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TTT: Outsourcing is just one option, one small piece. It’s actually entirely optional but too fun for me not to recommend ;)

Let me rephrase the question a bit: how do you scale results without scaling effort? You need external products and processes. Get the expertise out of your head. For the business owner or manager, that might mean a comprehensive FAQ and step-by-step operational manual for each role in the company, or simply a small set of principles and rules you use for fast decision-making that others can duplicate. The switch is from adrenalin- or leader-driven to process-driven. For the employee or freelancer, “productization” simply means capturing your expertise in a physical form, whether a piece of software, a DVD, or a book. Only then are you able to totally separate income from time, remove ass-in-seat time as your limiter, and make $10,000 per day as easily as you make $100. Creating a scalable life isn’t as hard or time-consuming as it seems.

Q: Thank you so much for your time, Tim. Oh, and one last question, since you are a reader of lifehack.org, what are your favorite posts since you subscribed?

TTT: Man, that is hard. Here are two just from the last month that I still have around. “Top Ten Sources of Interruptions,” especially the David Spade Blackberry Intervention; and, as a Firefox geek, the “15 Coolest Firefox Tricks Ever” got me embarrassingly excited. Ah, the small pleasures!

Thanks for getting in touch! Keep up the rocking site.

If you want to get more information on how Tim reduces his work hour and enjoys his life, get a copy of Tim’s book – The 4-Hour Workweek.

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Leon Ho

Founder of Lifehack

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Last Updated on September 17, 2018

Why Do I Have Bad Luck? 2 Simple Things to Change Your Destiny

Why Do I Have Bad Luck? 2 Simple Things to Change Your Destiny

Are you one of those people who are always suffering setbacks? Does little ever seem to go right for you? Do you sometimes feel that the universe is out to get you? Do you wonder:

Why do I have bad luck?

Let me let you into a secret:

Your luck is no worse—and no better—than anyone else’s. It just feels that way. Better still, there are two simple things you can do which will reverse your feelings of being unlucky.

1. Stop believing that what happens in your life is down to the vagaries of luck, destiny, supernatural forces, malevolent other people, or anything else outside your self.

Psychologists call this “external locus of control.” It’s a kind of fatalism, where people believe that they can do little or nothing personally to change their lives.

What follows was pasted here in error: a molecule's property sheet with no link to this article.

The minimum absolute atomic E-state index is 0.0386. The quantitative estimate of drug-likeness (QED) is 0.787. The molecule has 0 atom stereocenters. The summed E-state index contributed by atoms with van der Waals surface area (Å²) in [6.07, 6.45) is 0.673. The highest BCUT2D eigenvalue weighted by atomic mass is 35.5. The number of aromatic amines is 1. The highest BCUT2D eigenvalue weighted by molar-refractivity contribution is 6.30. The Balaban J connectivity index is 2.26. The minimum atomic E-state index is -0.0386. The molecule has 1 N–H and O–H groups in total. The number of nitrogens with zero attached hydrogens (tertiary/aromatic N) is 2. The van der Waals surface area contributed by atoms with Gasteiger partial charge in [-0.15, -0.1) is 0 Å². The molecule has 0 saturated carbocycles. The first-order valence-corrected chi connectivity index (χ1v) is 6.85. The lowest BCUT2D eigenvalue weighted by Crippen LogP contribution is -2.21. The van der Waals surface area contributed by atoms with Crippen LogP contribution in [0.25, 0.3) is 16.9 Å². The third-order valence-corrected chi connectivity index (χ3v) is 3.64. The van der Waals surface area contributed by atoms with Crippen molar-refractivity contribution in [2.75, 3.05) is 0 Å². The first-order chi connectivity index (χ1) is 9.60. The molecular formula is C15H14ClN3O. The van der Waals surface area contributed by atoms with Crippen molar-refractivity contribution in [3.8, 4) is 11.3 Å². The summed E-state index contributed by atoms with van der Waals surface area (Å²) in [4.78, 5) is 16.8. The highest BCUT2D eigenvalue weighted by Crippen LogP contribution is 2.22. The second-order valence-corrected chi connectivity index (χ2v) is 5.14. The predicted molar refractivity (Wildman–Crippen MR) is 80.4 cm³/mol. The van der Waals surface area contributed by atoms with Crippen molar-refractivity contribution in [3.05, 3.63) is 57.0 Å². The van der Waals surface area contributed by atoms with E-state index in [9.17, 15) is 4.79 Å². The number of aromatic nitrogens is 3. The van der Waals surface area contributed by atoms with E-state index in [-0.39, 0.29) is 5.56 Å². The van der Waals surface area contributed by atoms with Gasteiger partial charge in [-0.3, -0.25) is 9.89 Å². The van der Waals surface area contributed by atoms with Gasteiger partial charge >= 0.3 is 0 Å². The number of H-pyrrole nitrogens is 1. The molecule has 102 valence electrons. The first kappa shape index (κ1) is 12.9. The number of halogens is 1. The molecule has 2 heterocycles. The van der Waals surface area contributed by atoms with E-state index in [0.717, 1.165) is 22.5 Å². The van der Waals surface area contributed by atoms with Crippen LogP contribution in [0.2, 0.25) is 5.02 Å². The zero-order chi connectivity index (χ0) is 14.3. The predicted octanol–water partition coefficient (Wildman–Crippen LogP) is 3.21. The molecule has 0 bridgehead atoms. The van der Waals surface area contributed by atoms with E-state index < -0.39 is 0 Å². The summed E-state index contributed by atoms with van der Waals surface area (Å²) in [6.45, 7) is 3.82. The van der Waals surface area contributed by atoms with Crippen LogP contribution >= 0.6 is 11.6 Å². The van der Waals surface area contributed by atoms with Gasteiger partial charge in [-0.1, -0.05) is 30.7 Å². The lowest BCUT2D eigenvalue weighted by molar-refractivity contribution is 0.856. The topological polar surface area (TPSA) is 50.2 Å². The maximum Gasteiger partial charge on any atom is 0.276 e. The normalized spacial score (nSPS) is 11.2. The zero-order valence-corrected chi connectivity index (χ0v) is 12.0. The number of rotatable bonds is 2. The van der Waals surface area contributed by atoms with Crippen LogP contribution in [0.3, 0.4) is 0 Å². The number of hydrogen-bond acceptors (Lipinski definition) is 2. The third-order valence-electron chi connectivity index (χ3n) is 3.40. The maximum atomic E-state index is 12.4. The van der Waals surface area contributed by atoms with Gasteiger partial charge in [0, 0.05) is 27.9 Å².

Because of this, they either merely hope for the best, focus on trying to change their luck by various kinds of superstition, or submit passively to whatever comes—while complaining that it doesn’t match their hopes.

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Most successful people take the opposite view. They have “internal locus of control.” They believe that what happens in their life is nearly all down to them; and that even when chance events occur, what is important is not the event itself, but how you respond to it.

This makes them pro-active, engaged, ready to try new things, and keen to find the means to change whatever in their lives they don’t like.

They aren’t fatalistic and they don’t blame bad luck for what isn’t right in their world. They look for a way to make things better.

Are they luckier than the others? Of course not.

Luck is random—that’s what chance means—so they are just as likely to suffer setbacks as anyone else.

What’s different is their response. When things go wrong, they quickly look for ways to put them right. They don’t whine, pity themselves, or complain about “bad luck.” They try to learn from what happened to avoid or correct it next time and get on with living their life as best they can.

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No one is habitually luckier or unluckier than anyone else. It may seem so, over the short term (Random events often come in groups, just as random numbers often lie close together for several instances—which is why gamblers tend to see patterns where none exist).

When you take a longer perspective, random chance is just . . . random. Yet those who feel that they are less lucky, typically pay far more attention to short-term instances of bad luck, convincing themselves of the correctness of their belief.

Your locus of control isn’t genetic. You learned it somehow. If it isn’t working for you, change it.

2. Remember that whatever you pay attention to grows in your mind.

If you focus on what’s going wrong in your life—especially if you see it as “bad luck” you can do nothing about—it will seem blacker and more malevolent.

In a short time, you’ll become so convinced that everything is against you that you’ll notice more and more instances where this appears to be true. As a result, you will almost certainly stop trying, convinced that nothing you can do will improve your prospects.

Fatalism feeds on itself until people become passive “victims” of life’s blows. The “losers” in life are those who are convinced they will fail before they start anything; sure that their “bad luck” will ruin any prospects of success.

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They rarely notice that the true reasons for their failure are ignorance, laziness, lack of skill, lack of forethought, or just plain foolishness—all of which they could do something to correct, if only they would stop blaming other people or “bad luck” for their personal deficiencies.

Your attention is under your control. Send it where you want it to go. Starve the negative thoughts until they die.

To improve your fortune, first decide that what happens is nearly always down to you; then try focusing on what works and what turns out well, not the bad stuff.

Your “fate” really does depend on the choices that you make. When random events happen, as they always will, do you choose to try to turn them to your advantage or just complain about them?

Thomas Jefferson is said to have used these words:

“I’m a great believer in luck and I find the harder I work, the more I have of it.”

Ralph Waldo Emerson said:

“Shallow men believe in luck. Strong men believe in cause and effect.”

Your luck, in the end, is pretty much what you choose it to be.

Featured photo credit: LoboStudio Hamburg via unsplash.com